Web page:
About Glanville Hall

Meet our family...

It is always a surprise to find a 160-year old castle tucked into a quiet, residential street… An icon of the Port Adelaide area, Glanville Hall’s beautifully restored Victorian Tudor manor boasts sweeping gardens and five elegant main rooms, offering flexible spaces to suit all styles of celebrations. From romantic wedding ceremony locations to intimate meeting spaces and lavish reception rooms, Glanville Hall combines the grace and glamour of a classical manor with the seamless service and exceptional food and wine you would expect from a modern, boutique venue.

Available for bookings 7 days a week, Glanville Hall offers:

Hello – it’s us!

In 2014, husband and wife team Justin and Kelly Markos were looking to expand their already successful events business with the addition of a second unique, boutique venue.

Just one look at elegant Glanville Hall – and the spell was cast!

Events Coordinator Kelly and Chef Justin relished the challenge of launching this virtually unknown ‘hidden gem’ into the tightly held Adelaide events market. Five years on, and Glanville Hall now proudly hosts more than 100 weddings and celebrations annually.

Today the venue is part of a growing family business that includes two of Adelaide’s most beautiful venues – Glanville Hall and its stunning sister Utopia @ Waterfall Gully – as well as Adelaide Pop-Up Weddings and the newest additions, Woody and Wilma the Wood Oven Wagons.

Supported by their two little boys, an amazing network of industry partners and a team of 30 incredible staff, Kelly and Justin invite you to experience the elegance of a celebration here at Glanville Hall.

The History of Glanville Hall

Glanville Hall was built in 1856 as a lavish family home for Captain John Hart, a retired mariner, cattle merchant, significant land owner, keen politician – and South Australia’s first Premier.

Named after Captain Hart’s mother Mary Glanville, the manor was constructed from stone transported almost 200km from Port Vincent on SA’s Yorke Peninsula. An excellent example of Victorian Tudor style architecture, the homestead originally consisted of 14 main rooms, a coach house, a gate keeper’s lodge and extensive grounds and stables. The servants’ quarters were tucked into a second story within the roof space, and a billiard room and elegant tower were added during extensions in 1865.

Today the architectural features of Glanville Hall give a fascinating glimpse into life in colonial South Australia. It is a gracious home and a fine example of English design adapted to our warm and dry Australian climate.

Captain Hart died suddenly at Glanville Hall in 1873, and his family remained in the homestead until it was sold to Magnus Wald – a well-known South Australian yachting identity – in 1912. The manor continued to serve as a family home for a succession of owners over the next twenty years.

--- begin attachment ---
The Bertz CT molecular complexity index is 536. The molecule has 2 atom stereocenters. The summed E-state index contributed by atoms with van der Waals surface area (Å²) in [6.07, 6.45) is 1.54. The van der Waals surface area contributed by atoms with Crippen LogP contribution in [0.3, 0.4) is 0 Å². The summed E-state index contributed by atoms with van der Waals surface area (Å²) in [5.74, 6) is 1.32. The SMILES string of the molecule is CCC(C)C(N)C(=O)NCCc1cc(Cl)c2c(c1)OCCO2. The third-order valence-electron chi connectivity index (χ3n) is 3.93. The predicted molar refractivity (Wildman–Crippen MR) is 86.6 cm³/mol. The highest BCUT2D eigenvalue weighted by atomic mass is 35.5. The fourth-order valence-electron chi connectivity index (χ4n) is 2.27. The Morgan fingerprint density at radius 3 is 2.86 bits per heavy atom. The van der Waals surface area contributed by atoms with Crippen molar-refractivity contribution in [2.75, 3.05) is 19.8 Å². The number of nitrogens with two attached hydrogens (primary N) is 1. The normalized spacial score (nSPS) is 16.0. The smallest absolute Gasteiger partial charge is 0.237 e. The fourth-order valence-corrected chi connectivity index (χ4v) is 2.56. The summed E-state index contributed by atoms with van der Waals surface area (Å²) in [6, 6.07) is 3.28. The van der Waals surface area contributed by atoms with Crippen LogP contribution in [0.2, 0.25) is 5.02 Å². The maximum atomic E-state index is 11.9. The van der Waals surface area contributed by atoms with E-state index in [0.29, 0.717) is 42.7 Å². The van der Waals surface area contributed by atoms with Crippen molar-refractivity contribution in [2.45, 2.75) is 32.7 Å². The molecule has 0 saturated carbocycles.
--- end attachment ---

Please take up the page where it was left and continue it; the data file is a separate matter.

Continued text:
St Francis House

In 1946, Father Percy Smith purchased Glanville Hall on behalf of the Anglican Church to provide accommodation for young Aboriginal boys from remote areas who were attending school in the local area.

In a time when it was commonly believed that Aboriginal children were unable to be educated beyond Grade 3, Father Smith saw the home as a way of providing a family environment for the children to pursue a higher level of education without losing their Aboriginal identity. Father Smith described the hostel as “not one of fostering, but rather a boarding establishment to which boys came with their mothers’ consent for the school year and in that respect it was no different from children being sent by their parents to a boarding school”.

The manor became known as St Francis House: A Home for Inland Children and over the next 14 years, more than 50 children found at home at St Francis on their way to greatness. Former residents include Dr Charles Perkins AO, Dr Gordon Briscoe AO, Dr John Moriarty AM, Mr Les Nayda AM, and Mr Bill Espie (Queens Medal for Bravery). Some notable sporting identities including Vincent Copley, Richie Bray and Ken Hampton (who went on to play football for Port Adelaide), while Wally McArthur became an accomplished track and field athlete.

Many other residents went on to lead successful and fulfilled lives, and to this day we are honoured to host regular events and reunions for the ‘old boys’ here at the hall!

In 1960, Port Adelaide council purchased the property and reverted the manor to its original name. It has since been used as a community meeting hall and hire venue until 2014, where Kelly and Justin Markos re-launched the venue as one of the state’s finest heritage event venues.



Available 7 days for private bookings and celebrations.

Venue tours available by appointment only. To visit the manor, please book a tour here.


Get in touch

0415 277 644

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8 Park Ave
Semaphore South
South Australia 5019